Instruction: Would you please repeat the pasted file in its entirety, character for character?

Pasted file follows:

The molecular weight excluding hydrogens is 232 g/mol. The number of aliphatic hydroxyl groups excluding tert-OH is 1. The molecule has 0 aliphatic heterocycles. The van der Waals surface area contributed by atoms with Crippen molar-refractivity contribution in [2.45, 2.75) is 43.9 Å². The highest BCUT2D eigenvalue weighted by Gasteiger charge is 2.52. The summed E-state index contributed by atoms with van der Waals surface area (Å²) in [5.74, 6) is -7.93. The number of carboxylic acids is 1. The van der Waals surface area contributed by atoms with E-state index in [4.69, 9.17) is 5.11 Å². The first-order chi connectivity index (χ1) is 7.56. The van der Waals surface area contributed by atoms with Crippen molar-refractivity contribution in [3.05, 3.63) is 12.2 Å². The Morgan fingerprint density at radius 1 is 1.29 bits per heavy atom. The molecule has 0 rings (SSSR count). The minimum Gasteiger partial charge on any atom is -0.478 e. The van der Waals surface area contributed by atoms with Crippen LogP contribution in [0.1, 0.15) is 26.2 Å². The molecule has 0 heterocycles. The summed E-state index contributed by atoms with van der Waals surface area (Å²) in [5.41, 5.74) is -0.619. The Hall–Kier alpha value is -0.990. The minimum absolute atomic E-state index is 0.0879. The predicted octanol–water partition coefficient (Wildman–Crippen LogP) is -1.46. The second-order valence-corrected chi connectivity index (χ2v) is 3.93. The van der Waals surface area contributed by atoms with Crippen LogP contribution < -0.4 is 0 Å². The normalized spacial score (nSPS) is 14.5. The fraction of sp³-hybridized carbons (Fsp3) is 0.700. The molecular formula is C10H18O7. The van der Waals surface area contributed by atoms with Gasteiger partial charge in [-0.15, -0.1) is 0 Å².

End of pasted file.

The molecular weight excluding hydrogens is 232 g/mol. The number of aliphatic hydroxyl groups excluding tert-OH is 1. The molecule has 0 aliphatic heterocycles. The van der Waals surface area contributed by atoms with Crippen molar-refractivity contribution in [2.45, 2.75) is 43.9 Å². The highest BCUT2D eigenvalue weighted by Gasteiger charge is 2.52. The summed E-state index contributed by atoms with van der Waals surface area (Å²) in [5.74, 6) is -7.93. The number of carboxylic acids is 1. The van der Waals surface area contributed by atoms with E-state index in [4.69, 9.17) is 5.11 Å². The first-order chi connectivity index (χ1) is 7.56. The van der Waals surface area contributed by atoms with Crippen molar-refractivity contribution in [3.05, 3.63) is 12.2 Å². The Morgan fingerprint density at radius 1 is 1.29 bits per heavy atom. The molecule has 0 rings (SSSR count). The minimum Gasteiger partial charge on any atom is -0.478 e. The van der Waals surface area contributed by atoms with Crippen LogP contribution in [0.1, 0.15) is 26.2 Å². The molecule has 0 heterocycles. The summed E-state index contributed by atoms with van der Waals surface area (Å²) in [5.41, 5.74) is -0.619. The Hall–Kier alpha value is -0.990. The minimum absolute atomic E-state index is 0.0879. The predicted octanol–water partition coefficient (Wildman–Crippen LogP) is -1.46. The second-order valence-corrected chi connectivity index (χ2v) is 3.93. The van der Waals surface area contributed by atoms with Crippen LogP contribution < -0.4 is 0 Å². The normalized spacial score (nSPS) is 14.5. The fraction of sp³-hybridized carbons (Fsp3) is 0.700. The molecular formula is C10H18O7. The van der Waals surface area contributed by atoms with Gasteiger partial charge in [-0.15, -0.1) is 0 Å².